Example – I was a busboy in a restaurant for years in college, mopped floors, cleaned bathrooms, bussed tables, ran into classmates when their parents or grandparents brought them to the restaurant on occasion while visiting them in College Station.  It didn’t occur to me to be embarrassed. And those floors I mopped in college were perfect when I got done. I mopped them with precision, with an efficient pattern, no shortcuts but smooth like a Texas Two Step.

I say two step because indeed mopping is two steps. A chemical reaction between the chemicals in the water when you wet the floor. These chemicals vary based on the surface and the needs (this is not a mopping tutorial, just an explanation) and then a second pass with a dry mop to pick up the water solution that has lifted the dirt. Two steps, you see?

I mopped with dignity and responsibility. I knew that if someone slipped and fell they could be hurt and indeed mopping IS an important task. I respected mopping because of both pride in my workmanship and duty to my fellow humans who walked those floors.

Perhaps some might look down on the job of a busboy, but it was part of many different ways I paid for college. Getting steam burns from the industrial dishwasher was no fun, but again, you learn.

Why was I so good at mopping floors? Because I became friends with the school Janitor my freshman year in high school in Columbus Georgia. I offered to help one day because I was waiting for a ride home after returning from a road game given I was on the basketball team. No cell phones and parents didn’t leave early to take you home so I did extra drills until they closed the gym, and then wandered around the school waiting the one to three hours for a ride. It was a different time.

I wander. A lot. Needless to say I got to know the Janitor because he and I were really the only ones in the building at that time. He liked to talk, but he kept working and never missed or slowed down. I like to learn and I’m curious about pretty much everything so it worked well for both of us. I’d get him to tell me stories about the South as I’d just moved to Georgia from Connecticut. Georgia was like Mars to me. And boy did my yankee accent (at the time) get me picked on. And depending on your race the experiences in the two places were very different.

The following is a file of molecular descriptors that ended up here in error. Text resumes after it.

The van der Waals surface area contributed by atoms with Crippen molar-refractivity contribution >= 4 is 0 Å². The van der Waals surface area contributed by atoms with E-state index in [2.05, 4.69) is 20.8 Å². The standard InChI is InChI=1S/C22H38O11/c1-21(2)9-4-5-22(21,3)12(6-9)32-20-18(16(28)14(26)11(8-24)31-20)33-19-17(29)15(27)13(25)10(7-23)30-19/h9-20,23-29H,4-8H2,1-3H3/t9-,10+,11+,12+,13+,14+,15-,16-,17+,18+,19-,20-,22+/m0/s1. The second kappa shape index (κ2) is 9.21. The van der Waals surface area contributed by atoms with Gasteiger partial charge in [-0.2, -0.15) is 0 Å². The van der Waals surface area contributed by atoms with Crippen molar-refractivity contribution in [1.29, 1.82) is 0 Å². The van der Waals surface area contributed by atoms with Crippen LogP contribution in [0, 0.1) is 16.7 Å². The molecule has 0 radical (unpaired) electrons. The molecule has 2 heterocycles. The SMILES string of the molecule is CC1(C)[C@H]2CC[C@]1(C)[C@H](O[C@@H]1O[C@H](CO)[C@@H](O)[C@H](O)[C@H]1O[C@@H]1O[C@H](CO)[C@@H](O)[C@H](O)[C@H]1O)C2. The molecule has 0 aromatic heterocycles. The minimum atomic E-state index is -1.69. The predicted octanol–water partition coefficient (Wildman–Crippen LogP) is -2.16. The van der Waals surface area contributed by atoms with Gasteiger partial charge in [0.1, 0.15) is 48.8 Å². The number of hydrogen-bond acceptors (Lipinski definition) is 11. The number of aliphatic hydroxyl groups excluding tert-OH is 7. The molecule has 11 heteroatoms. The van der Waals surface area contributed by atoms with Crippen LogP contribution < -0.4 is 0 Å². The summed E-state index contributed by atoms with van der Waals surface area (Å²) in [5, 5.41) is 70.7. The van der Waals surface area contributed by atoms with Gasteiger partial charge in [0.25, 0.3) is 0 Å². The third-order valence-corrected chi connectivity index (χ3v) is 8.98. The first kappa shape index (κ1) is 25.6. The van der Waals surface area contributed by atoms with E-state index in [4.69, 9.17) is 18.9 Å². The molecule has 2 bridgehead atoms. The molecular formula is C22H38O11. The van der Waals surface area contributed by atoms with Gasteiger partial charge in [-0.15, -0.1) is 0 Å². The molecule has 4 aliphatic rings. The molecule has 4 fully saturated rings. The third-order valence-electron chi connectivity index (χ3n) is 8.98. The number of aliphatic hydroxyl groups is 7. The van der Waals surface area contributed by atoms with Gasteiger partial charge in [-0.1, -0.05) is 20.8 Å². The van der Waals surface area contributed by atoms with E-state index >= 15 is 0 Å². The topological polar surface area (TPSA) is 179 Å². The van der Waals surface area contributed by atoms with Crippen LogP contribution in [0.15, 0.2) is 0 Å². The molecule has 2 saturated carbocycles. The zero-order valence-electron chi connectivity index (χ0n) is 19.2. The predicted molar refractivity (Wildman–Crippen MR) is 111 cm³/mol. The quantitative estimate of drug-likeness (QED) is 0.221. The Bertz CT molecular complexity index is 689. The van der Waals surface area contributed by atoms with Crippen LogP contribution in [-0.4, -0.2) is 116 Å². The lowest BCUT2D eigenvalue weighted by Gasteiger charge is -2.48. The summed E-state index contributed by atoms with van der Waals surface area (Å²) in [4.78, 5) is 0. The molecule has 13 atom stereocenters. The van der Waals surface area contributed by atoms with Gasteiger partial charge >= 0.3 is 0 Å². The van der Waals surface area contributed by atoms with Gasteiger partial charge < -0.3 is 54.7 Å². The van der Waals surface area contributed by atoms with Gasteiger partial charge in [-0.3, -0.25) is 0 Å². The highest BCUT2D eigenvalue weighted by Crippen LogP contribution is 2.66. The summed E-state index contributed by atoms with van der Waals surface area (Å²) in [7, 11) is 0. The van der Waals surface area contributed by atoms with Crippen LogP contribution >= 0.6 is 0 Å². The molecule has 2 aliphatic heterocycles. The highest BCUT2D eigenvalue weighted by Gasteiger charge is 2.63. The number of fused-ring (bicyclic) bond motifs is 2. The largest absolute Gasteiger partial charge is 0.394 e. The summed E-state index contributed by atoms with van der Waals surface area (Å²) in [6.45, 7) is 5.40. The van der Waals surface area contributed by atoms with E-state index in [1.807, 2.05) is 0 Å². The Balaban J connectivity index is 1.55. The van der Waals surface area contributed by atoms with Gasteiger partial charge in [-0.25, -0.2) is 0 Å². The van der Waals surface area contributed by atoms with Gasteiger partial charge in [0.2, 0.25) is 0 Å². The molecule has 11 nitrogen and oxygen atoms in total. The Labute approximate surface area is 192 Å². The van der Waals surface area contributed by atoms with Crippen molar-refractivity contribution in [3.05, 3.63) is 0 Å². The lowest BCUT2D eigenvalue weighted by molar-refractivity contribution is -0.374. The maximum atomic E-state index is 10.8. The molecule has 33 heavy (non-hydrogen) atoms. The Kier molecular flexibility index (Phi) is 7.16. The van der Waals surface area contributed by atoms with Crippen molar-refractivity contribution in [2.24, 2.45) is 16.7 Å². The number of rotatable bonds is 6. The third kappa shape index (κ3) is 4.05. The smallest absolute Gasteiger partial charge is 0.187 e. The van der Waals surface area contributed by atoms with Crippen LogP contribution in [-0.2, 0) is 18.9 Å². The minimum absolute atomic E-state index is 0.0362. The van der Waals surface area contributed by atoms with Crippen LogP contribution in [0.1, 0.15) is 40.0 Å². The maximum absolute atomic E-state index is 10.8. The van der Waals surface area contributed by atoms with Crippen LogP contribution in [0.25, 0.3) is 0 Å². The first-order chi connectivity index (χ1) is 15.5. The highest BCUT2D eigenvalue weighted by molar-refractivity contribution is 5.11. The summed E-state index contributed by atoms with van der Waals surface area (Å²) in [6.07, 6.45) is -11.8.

Then one day I asked my friend the Janitor a question. We had talked often by this time, and I’d offered to help before. He always said “no.” Then he said yes one day. I quickly found out why he had always said “no”. He was proud of his work and didn’t want me messing up. But this one time my friend said “OK kid.” (He called me “Kid” and I called him “Sir” – not sure we ever knew each other’s first names although surely we had exchanged names at some point. Regardless with the age difference I was raised to call my elders “Sir” unless they specifically asked to be addressed otherwise.)

And you know what? “Sir” was right. My initial mopping technique was substandard. I’m from a family of six kids so yes I had mopped the floor plenty of times given the only creatures that outnumbered the humans were the dogs. But when I began mopping for Sir to his amusement, two things happened.

1) Sir let me know directly, but not disrespectfully, that my mopping was maybe C+ material. Candor. (Hint: it’s chemistry and physics combined – not sloshing water around.)

2) Then he taught me how to properly mop a floor. Just the right amount of bleach or any of a number of other chemicals depending on the surface (basketball court versus tile entry way – very different.)

He taught me how and how often to rinse/dry the mop to pick up the dirt. He taught me to let it sit for a minute to let the chemicals do their job. The pickup mop pattern that would cause the least back pain, how to adjust your grip so you grew calluses and not blood blisters. Mostly he taught me how to produce the best results mopping the floor with the least amount of effort because High Schools are large, he was one man, and all of the floors had to be mopped. And mopped properly.

Of my two blog readers, perhaps one is saying “ya, like mopping is that hard.” This isn’t the best video but it does get the concepts across. It’s only missing a true discussion of what chemicals to use when and the ratios. Plus you have to factor in the environment and how long you want the mop to last.